The practice of “covenant renewal” in the Church was first mediated through rebaptism. Brigham Young introduced baptism for the renewal of covenants upon arrival in Utah, and it was the primary method to renew covenants throughout the nineteenth century.

Today, covenant renewal is an important aspect of Latter-day Saint religious life. However, instead of rebaptism, it is the sacrament of the Lord’s Supper that mediates that work. . . .

While a lot has changed since Brigham Young entered the Salt Lake valley over 175 years ago, the human yearning for renewal has not abated.

But whereas those early Saints immersed each other to renew their covenants, today Church members across the globe eat the bread and water of the Lord’s Supper to find their covenant renewal. This shift in concept largely occurred at the turn to the twentieth century.

I’ve written about renewal of covenants in the sacrament before, and it’s a topic that fascinates me. Part of that is that there have been a couple indications here and there that the idea of renewing of covenants may be undergoing some reconsideration by Church leaders in our time. Elder Neil L. Anderson noted that despite common use of the phrase when discussing the sacrament, “the title ‘renewing our baptismal covenants’ is not found in the scriptures … and it can’t be the keynote of what we say about the sacrament” (Neil L. Andersen, “Witnessing to Live the Commandments,” General Conference Leadership Training on the Sabbath Day Observance at Church (April 2015). Available to priesthood leaders). Elder David A. Bednar added further differentiation between baptism and the sacrament by teaching that while baptism provides an “initial cleansing of our soul from sin,” the sacrament does not. Both ordinances do, however, offer us the promise of having the Spirit of the Lord with us if we keep our covenants, which is the actual sanctifying force that cleanses us from sin (Elder David A. Benar, “Always Retain a Remission of Your Sins,” CR October 2016, Those thoughts may go somewhere or they may not, but it’s interesting to consider when thinking about the sacrament.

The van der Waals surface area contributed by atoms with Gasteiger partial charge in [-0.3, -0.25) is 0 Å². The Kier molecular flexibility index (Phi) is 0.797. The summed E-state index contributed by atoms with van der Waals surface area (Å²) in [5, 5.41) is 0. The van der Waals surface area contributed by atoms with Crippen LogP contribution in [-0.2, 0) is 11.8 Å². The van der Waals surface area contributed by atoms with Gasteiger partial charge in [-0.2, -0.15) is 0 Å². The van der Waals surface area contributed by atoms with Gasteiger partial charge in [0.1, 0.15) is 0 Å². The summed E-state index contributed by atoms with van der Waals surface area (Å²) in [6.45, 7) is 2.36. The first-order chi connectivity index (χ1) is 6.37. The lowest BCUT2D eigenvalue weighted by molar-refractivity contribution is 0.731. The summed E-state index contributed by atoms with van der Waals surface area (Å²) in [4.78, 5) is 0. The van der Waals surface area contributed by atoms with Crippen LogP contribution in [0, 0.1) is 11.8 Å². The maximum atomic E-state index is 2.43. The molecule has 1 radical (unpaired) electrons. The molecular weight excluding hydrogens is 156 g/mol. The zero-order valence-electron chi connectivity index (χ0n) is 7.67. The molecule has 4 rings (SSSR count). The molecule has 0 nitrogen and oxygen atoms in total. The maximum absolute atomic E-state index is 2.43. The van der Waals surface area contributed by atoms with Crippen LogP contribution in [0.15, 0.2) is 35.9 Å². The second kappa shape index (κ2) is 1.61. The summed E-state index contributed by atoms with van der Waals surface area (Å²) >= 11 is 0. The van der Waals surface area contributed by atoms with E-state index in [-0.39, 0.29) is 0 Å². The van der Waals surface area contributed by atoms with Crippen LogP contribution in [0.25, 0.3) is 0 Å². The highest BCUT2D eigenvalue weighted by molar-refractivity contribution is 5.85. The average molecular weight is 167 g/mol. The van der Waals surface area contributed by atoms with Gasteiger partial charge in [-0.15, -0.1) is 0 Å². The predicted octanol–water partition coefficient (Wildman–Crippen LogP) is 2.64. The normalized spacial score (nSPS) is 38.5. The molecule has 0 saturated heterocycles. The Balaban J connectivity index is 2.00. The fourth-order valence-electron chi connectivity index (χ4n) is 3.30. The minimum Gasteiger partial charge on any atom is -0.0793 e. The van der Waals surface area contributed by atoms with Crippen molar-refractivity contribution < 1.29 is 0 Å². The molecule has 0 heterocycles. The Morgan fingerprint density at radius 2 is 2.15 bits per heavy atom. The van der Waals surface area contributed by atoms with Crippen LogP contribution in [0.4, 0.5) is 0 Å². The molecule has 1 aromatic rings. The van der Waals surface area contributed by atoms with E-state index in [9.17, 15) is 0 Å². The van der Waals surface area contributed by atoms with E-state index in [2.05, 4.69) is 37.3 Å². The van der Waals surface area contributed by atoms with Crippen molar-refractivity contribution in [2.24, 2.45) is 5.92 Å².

For more on Latter-day Saint rebaptism, head on over to the Latter-day Saint blog From the Desk to read the full interview with Jonathan Stapley and David Grua.

11 comments for “Rebaptism in the Church

  1. None members, well at least one that I am aware of, were baptized for healing as well on occasion. I have also heard/read the sacrament is more a ritual where we the partakers are recommitting ourselves. Not a cleansing experience. Amazing how so many things we did in the past are not done today or not even known about by members.

    You going to write about the baptism by fire part we really dont talk about?

  2. One additional reason why a rebaptism might take place: Improper record keeping. In some cases, Church leaders or missionaries never submitted the proper forms or they were never received at Church or area headquarters. I suspect this has become less frequent in recent years, but the issue came up a few times when serving as a missionary in South America in the mid 1990s.

  3. I was interested in the quote from the author about how the leaders of the church around the trun of the century “all viewed the practice as becoming too commonplace”.